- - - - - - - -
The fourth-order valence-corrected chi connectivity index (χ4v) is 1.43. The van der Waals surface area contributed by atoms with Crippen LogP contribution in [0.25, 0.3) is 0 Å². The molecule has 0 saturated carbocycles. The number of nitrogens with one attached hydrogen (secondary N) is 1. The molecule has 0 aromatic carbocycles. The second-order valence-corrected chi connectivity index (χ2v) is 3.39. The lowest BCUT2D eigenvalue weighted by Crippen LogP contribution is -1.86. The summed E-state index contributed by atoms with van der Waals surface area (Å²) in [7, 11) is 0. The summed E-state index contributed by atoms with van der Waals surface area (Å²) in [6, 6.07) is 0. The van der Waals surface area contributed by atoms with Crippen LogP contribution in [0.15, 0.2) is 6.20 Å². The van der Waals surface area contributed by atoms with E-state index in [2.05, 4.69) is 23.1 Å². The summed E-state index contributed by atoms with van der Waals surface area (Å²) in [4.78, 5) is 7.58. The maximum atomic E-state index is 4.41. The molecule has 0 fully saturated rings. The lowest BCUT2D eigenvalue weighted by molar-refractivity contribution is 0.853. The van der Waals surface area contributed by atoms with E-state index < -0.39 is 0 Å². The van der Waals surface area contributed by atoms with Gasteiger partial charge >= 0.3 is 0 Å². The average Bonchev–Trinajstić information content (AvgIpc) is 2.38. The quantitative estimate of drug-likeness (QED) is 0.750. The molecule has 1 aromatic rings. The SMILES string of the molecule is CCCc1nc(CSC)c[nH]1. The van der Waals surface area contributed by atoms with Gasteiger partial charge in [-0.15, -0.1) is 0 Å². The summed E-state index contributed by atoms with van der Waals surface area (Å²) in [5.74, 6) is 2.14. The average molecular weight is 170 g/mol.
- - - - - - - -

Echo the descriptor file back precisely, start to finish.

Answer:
The fourth-order valence-corrected chi connectivity index (χ4v) is 1.43. The van der Waals surface area contributed by atoms with Crippen LogP contribution in [0.25, 0.3) is 0 Å². The molecule has 0 saturated carbocycles. The number of nitrogens with one attached hydrogen (secondary N) is 1. The molecule has 0 aromatic carbocycles. The second-order valence-corrected chi connectivity index (χ2v) is 3.39. The lowest BCUT2D eigenvalue weighted by Crippen LogP contribution is -1.86. The summed E-state index contributed by atoms with van der Waals surface area (Å²) in [7, 11) is 0. The summed E-state index contributed by atoms with van der Waals surface area (Å²) in [6, 6.07) is 0. The van der Waals surface area contributed by atoms with Crippen LogP contribution in [0.15, 0.2) is 6.20 Å². The van der Waals surface area contributed by atoms with E-state index in [2.05, 4.69) is 23.1 Å². The summed E-state index contributed by atoms with van der Waals surface area (Å²) in [4.78, 5) is 7.58. The maximum atomic E-state index is 4.41. The molecule has 0 fully saturated rings. The lowest BCUT2D eigenvalue weighted by molar-refractivity contribution is 0.853. The van der Waals surface area contributed by atoms with E-state index < -0.39 is 0 Å². The van der Waals surface area contributed by atoms with Gasteiger partial charge >= 0.3 is 0 Å². The average Bonchev–Trinajstić information content (AvgIpc) is 2.38. The quantitative estimate of drug-likeness (QED) is 0.750. The molecule has 1 aromatic rings. The SMILES string of the molecule is CCCc1nc(CSC)c[nH]1. The van der Waals surface area contributed by atoms with Gasteiger partial charge in [-0.15, -0.1) is 0 Å². The summed E-state index contributed by atoms with van der Waals surface area (Å²) in [5.74, 6) is 2.14. The average molecular weight is 170 g/mol.